A Cry in the Dark

September 1, 2007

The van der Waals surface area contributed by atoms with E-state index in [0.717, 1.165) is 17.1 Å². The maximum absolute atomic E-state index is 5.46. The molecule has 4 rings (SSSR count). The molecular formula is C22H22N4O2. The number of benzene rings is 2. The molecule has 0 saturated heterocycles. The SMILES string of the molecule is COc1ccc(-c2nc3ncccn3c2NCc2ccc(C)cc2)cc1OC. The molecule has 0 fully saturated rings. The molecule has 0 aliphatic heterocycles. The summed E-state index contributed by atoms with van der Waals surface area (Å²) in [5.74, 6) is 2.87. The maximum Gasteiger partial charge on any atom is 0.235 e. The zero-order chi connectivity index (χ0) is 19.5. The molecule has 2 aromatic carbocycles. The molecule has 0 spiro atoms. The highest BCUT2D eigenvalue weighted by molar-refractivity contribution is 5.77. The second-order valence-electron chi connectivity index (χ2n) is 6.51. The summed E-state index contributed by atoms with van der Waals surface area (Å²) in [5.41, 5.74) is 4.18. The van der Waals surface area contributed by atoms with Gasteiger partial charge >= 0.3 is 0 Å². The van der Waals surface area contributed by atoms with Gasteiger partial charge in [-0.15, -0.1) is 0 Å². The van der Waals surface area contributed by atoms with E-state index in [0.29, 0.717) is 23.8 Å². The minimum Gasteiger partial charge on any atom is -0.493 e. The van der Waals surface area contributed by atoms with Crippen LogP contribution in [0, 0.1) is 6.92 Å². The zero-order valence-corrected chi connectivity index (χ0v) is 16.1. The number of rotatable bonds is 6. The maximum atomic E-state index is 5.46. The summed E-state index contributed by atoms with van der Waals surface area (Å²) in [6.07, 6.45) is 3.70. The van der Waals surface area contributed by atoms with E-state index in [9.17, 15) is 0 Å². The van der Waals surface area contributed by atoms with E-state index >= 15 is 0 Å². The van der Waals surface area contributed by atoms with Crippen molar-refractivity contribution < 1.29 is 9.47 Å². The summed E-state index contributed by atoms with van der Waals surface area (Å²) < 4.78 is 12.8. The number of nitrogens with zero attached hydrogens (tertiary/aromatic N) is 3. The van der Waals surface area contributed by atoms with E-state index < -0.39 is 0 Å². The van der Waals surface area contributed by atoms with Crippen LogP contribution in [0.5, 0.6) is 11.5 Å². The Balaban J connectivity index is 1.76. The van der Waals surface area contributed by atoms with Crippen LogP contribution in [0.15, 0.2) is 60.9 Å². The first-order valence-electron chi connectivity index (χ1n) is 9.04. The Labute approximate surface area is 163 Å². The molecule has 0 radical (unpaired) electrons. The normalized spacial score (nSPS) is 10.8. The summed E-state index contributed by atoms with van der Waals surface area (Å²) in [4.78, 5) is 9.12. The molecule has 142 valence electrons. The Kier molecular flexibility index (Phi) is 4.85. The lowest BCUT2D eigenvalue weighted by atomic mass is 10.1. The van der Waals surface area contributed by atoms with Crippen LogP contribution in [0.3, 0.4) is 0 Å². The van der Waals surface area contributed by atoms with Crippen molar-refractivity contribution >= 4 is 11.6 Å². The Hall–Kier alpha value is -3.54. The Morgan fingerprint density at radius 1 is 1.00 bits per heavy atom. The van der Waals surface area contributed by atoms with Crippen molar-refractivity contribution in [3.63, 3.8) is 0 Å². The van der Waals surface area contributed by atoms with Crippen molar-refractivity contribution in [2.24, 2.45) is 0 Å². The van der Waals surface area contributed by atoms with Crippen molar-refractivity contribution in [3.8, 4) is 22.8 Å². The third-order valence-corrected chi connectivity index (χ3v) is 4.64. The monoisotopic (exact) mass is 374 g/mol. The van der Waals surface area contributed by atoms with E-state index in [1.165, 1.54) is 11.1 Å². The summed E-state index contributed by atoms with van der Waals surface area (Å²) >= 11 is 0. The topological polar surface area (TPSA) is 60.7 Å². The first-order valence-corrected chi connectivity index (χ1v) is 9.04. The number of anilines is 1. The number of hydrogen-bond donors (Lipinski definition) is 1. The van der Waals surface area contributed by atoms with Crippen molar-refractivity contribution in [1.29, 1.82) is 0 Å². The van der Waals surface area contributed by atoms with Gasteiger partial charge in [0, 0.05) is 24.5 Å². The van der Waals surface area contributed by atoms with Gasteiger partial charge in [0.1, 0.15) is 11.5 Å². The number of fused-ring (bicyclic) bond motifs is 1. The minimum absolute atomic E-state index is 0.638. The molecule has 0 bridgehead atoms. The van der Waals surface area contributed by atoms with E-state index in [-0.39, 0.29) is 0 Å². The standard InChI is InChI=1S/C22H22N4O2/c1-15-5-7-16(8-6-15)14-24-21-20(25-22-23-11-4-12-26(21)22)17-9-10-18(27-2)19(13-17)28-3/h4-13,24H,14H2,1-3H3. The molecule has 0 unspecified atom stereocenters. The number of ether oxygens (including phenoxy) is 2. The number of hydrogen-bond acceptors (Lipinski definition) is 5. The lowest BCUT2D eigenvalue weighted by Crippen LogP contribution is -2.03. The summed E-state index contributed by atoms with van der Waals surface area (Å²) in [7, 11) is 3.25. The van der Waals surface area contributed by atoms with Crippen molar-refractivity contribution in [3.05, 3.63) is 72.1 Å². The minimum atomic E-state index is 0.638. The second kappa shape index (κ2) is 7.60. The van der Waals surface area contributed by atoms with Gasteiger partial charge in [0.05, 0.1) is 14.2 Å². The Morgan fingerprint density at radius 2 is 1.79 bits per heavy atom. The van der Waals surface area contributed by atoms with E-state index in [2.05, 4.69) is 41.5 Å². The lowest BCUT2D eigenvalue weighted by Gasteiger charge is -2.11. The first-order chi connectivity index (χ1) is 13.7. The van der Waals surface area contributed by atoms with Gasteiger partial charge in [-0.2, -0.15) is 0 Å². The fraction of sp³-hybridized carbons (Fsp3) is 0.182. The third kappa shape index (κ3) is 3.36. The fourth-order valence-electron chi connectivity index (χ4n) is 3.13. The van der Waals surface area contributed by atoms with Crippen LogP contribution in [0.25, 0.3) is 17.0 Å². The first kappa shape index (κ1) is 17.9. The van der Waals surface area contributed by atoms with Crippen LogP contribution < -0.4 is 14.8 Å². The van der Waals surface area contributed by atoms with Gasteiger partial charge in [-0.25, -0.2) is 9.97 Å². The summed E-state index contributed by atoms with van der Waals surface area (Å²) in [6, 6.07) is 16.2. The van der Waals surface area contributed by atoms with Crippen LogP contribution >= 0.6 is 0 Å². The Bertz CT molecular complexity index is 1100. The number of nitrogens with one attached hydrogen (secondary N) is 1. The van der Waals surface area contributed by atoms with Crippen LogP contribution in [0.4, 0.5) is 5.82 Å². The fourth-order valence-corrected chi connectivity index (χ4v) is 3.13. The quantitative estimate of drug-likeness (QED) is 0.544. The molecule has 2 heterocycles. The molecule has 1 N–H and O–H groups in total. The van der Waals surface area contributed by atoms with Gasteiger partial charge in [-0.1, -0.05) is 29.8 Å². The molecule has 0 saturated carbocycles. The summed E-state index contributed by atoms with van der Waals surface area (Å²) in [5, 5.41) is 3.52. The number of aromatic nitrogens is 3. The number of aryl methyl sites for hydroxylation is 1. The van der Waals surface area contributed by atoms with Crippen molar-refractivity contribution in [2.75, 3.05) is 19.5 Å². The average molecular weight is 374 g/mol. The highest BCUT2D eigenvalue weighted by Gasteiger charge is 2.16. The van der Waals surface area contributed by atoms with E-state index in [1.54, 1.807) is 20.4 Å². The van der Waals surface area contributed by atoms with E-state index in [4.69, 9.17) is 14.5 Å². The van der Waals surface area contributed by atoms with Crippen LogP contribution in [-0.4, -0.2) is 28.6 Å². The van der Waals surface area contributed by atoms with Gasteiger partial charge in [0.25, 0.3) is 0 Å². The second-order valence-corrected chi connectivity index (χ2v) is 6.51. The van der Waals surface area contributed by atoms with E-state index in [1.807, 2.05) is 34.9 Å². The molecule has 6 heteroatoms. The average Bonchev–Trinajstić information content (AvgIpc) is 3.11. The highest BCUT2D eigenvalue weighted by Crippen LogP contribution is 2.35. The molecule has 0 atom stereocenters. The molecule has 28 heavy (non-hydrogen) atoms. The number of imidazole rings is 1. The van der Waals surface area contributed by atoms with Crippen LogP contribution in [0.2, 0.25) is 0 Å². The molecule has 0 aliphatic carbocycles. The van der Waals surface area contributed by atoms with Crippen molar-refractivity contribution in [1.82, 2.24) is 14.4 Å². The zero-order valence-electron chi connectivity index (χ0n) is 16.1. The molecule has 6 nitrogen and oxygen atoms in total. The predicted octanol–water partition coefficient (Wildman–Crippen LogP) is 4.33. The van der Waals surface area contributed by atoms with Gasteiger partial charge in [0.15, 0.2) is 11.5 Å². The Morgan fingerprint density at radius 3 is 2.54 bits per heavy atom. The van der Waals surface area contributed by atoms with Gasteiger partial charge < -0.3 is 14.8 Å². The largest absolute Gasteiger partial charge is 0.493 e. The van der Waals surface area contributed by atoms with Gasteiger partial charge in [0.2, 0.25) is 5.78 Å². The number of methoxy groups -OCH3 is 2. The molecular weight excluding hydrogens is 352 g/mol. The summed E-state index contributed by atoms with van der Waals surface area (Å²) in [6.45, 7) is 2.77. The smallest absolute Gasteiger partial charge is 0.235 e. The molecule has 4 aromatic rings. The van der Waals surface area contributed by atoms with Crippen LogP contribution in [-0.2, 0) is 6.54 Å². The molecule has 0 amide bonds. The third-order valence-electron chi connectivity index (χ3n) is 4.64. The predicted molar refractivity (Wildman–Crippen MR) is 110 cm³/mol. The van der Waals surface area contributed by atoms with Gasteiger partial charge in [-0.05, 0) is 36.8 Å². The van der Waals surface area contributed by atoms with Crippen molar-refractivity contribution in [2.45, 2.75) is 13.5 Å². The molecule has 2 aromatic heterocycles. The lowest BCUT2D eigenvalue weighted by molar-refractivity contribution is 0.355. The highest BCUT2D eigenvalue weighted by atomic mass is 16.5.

June 3, 1922 I escaped through the forest tonight. About a week ago I didnÕt think I would have to. I thought I would be able to stay hidden, but I was wrong. I canÕt blame Daniel though. I can only blame myself. For I, as his brother, was foolish enough to tell him of the mobÕs plans. He only told because he thought he was doing the right thing. But, of course, I couldnÕt tell my boss that I had a twin brother, who had secretly told the police of their plans to assassinate King George. I thought I was doing the right thing by not telling them. But my boss, Fred, thought it was me who told, so I planned to run with my brother to London. I was only trying to protect DanielÉand I ended upÉkilling him. Ben carefully wrote these words in a small, leather-bound journal that lay open on his lap. He shut the journal as he laid his head against the tree at which he sat and closed his eyes. Flashes of the night his brother was murdered soared through his mind. He remembered it quite well. He was on his way home from work that night when he passed by the front window of their home. He saw Daniel inside with two men, both of whom Ben was very familiar with. They were both so angry. Benjamin Lovette,Ó one of the men yelled, you have betrayed us for the last time.Ó It is then that Ben watched his brother fall at the mercy of those two men. Ben stared in awe at the menÕs mistake. They thought Daniel was me, Ben remembered thinking. But IÕm the one they wanted, not him! Ben recalled thinking of running, but he didnÕt until after those who killed Daniel had seen him. Ben opened his eyes to cease the memory and began to write in the journal once more. IÕm only seventeen, and IÕve witnessed my own burial, or rather my brotherÕs. I look back now and realize that even though I havenÕt seen any happiness, I wonÕt either if I stay in Bedford. I have to go to London. ItÕs the only way I can avenge my brotherÕs deathÉby revealing all I know to the police. The damp forest grew quite loud as Benjamin Lovette closed the journal for the last time that day. He wondered to himself whether he would really go to the police or not. For why would the police believe a mere boy? He bent his head over his knees and rested it on his arms. A soft wind tore through the trees followed by a light rain that sounded more like drums upon the forest floor. Ben began to drift into a conscious dream, full of memory and feeling. I donÕt think you should take the job,Ó said Daniel. Why?Ó Ben asked. It pays extremely well.Ó Daniel sighed. But you got the job from Ana GraysonÕs father. I know weÕve known the family for years, but didnÕt Mr. Grayson join the mob or something?Ó That was just a rumor,Ó argued Ben. And I wouldnÕt say that to Ana if I were you.Ó I still wouldnÕt trust him.Ó Ben placed his hand on his brotherÕs shoulder. Daniel, you know me better than anyone. I tell you everything. I need to take this job. Why wonÕt you trust my decision on this?Ó Because you donÕt think well on your feet. If you would just sit down and think about itÉÓ I have,Ó said Ben. This is a good thing. Trust me.Ó Ben awoke suddenly sometime later to the sound of something more than mere woodland creatures. The rain, which continued to fall, had muffled the already faint rustle of leaves, but this cry in the dark rose above the rain. In fact, it was not a cry at all. It was more a whisper and a large foot trampling on the ground. Ben raised his head slowly as he tried to focus on the curious noise. He peered into the darkened forest, seeing only shadows caught in the rain. Suddenly a blast of lightning struck the sky and lit the entire forest. The shadows then transformed into two tall men, both wearing black trench coats and tall, black hats. Ben gasped in fright. He pushed against the ground with his feet, and, grabbing his bag, he moved around to the opposite side of the large tree trunk, hoping to not have been seen. To his distress, he had failed. One of the men, whom Ben had remembered as Fred, called out through the rain, Daniel! I know what you saw! But you must understand---we had no other choice, as we have no choice now with you.Ó There was a moment of silence between both parties before Ben leapt forward into the forest. He ran in a dead sprint through the trees until he was far enough away to not be seen. Ben slumped to the ground, almost in tears. He gasped loudly for breath, until he heard a voice once more. Daniel!Ó Fred yelled. You cannot tell anyone what you saw!Ó Ben moved his feet closer to the tree, but it was too late. He had already been seen. Fred and his partner ran towards Ben in anger. Ben ran from tree to tree hiding the best he could. Eventually he gained a small distance, and he stopped running. Ben stood against a large tree in fright. He knew his pursuers might have an idea of where he might be, but he knew they did not know exactly. He waited as their footsteps drew closer. Fred spoke once more in a quiet voice. Ben was a criminal, Daniel,Ó said Fred. Fred suddenly appeared from behind the tree at which Ben stood. Ben tried to run, but he was quickly pulled back. Fred continued, He had to be punished for his crimes.Ó Ben stared into FredÕs eyes. He was not a criminal!Ó He betrayed us didnÕt he? IÕd say thatÕs crime-worthy,Ó replied Fred. How dare you speak of betrayal!Ó Ben yelled. You killed my brother!Ó FredÕs face quickly grew serious with anger. He spoke slowly, And you wonÕt say a word.Ó Ben didnÕt speak, for he didnÕt know what he would say. He knew he had to run. He had to get to the police. Ben waited for the right moment, when the man with Fred turned. ItÕs then he made his move. Ben took his bag in his hand and hit FredÕs head as hard as he could. Fred blinked, and Ben ran. He ran quickly into the thickening woods. He kept running and continued for what seemed like hours. He had not ceased running until he burst into a large clearing in the woods. He stopped short in amazement, for he was staring at a large Victorian-style home with a spacious yard around. He was almost reluctant to walk towards it, but something kept drawing him near. He staggered slowly up to the cobblestone walk in front of the house. The rain, which continued to pour from the sea above, had weighed down a lovely bed of various tiger lilies, each rich in color. Ben reached down towards one of the flowers. He ran his finger along one of the far petals and watched as drops of water dripped to the ground. All of a sudden the door of the house opened and a girl appeared dressed in an exquisite blue gown full of lace and trimmings. Her soft blonde hair draped over her right shoulder in tight curls while a stunning velvet-blue necklace adorned her neck. What are you doing here?Ó the girl said, astonished at her visitor. The last time I saw you, you were planning to go to Scotland. You told me that you almost had enough money, and you were to leave the next week.Ó Ben answered, still somewhat in shock, Well, I havenÕt exactly made it to Scotland yet, Ana.Ó But that was four months ago,Ó said Ana. Suddenly a stern, womanÕs voice was heard inside. Anabelle Grayson, will you not invite the boy in already? It is not proper to stand at ones door in such manners.Ó Ana rolled her eyes with a smile. My mother,Ó she whispered to Ben, but continued a bit louder in sort of an artificial politeness. Please, do come in,Ó she said. Ben laughed as he entered the doorway of the large house. I cannot stay long, for IÕm on my way to London. I have an urgent message to deliver to the police,Ó he replied. IÕm in somewhat of a hurry.Ó At least stay for some tea,Ó insisted Ana. ItÕs been so long as it is since I last saw you.Ó Ben agreed and was led into a large parlor at the front of the house. The room was embellished with many paintings and Victorian-style furniture. Ben sat on a large burgundy chair next to a sofa of the same color. Ana soon appeared with a silver tray that held two glass teacups and a small glass teapot. She placed the tray on the fancy wooden table in front of Ben and sat on the sofa. She carefully poured the tea and began to initiate conversation. Is your brother not with you?Ó Ana asked. It seemed like you two never were apart when you were still at school.Ó Ben lowered his head. He wanted to tell her the truth, but he could not even force himself to say that his brother was dead. He went home last week. I decided to stay a bit longer, but I feel I shall be going soon myself.Ó Ana did not understand the true meaning of his statement. She could only see the literal meaning of what it was. Their memorable conversation lasted for an extended period of time, a time where Ana spent most of the time talking, and Ben say happily listening to her speak. It was a bit longer than Ben would have liked to spend in the house, but he soon forgot about his troubles in the warmth of happiness that he felt there. This place was special to him. It reminded him of home, or, rather home as it used to be for him. However, remembering his grievous past reminded him of his present task. I have to leave now,Ó he said to Ana. Now?Ó questioned Ana in suspense. Why?Ó Ben paused a moment before speaking. Ana,Ó he said finally, I just need to deliver my message. ItÕs very important. Can you show me the fastest way to London from here?Ó Ana nodded in curiosity, but she didnÕt ask for an explanation. She led Ben to the back of the house to the door that exited the kitchen. Go through the woods from here, and youÕll soon find a road. Take the south road. It goes straight to London,Ó Ana told Ben. Thank you, Ana,Ó said Ben. YouÕve been a great help.Ó Ana smiled. Good luck on your traveling. I hope we will meet again someday.Ó I hope so too. Goodbye.Ó With a quick wave of farewell, Ben made a dash towards the woods. Ana returned to the parlor to finish what tea she had left. About twenty minutes passed by, and Ana observed someone knocking at the door. She slowly walked towards the door and opened it to find two men standing there. Hello, Anabelle,Ó said one of the men. My name is Fred Howorth. IÕm your fatherÕs employer.Ó My father is in town, sir. Besides, he doesnÕt work today,Ó replied Ana. Well perhaps you can help me then,Ó continued Fred. IÕm looking for a boy whom we think might have passed this way. His name is Daniel Lovette.Ó Ana stared at them in shock. Daniel? No, Ben was here earlier, but I havenÕt seen Daniel. And Ben left over twenty minutes ago.Ó That must have been Daniel,Ó commented Fred. Sir,Ó said Ana politely. I have known both Daniel and Ben since I was a young child. I think I would know Ben if I saw him. Yes, he said he was on his way to LondonÉto deliver a message to police, I think.Ó Fred shuddered. That wasÉBen? And heÕs gone to the police?Ó Yes, is that a problem?Ó Fred looked at his partner, having no distinct expression on his face. He turned back towards Ana. Thank you, miss,Ó said Fred. Have a lovely day.Ó Ana closed the door, and Fred began to walk away in the very direction he came. His partner did not follow. He merely stared at Fred suspiciously. What about Ben?Ó asked his partner suddenly. London is the other way. ArenÕt we going to follow him?Ó Fred stopped and turned around and replied quite nonchalantly, London is only a fifteen minute walk from here. If Ben is going to the police, then heÕs probably there already, or almost there at least. By the time we reach him, the police will be ready to arrest us.Ó So what are we going to do?Ó questioned FredÕs clueless partner. Nothing,Ó Fred replied. We are going to go back to Bedford to warn the others so that we may escape at least with our lives.Ó FredÕs partner nodded and followed him into the woods once again, being in a rather morose mood.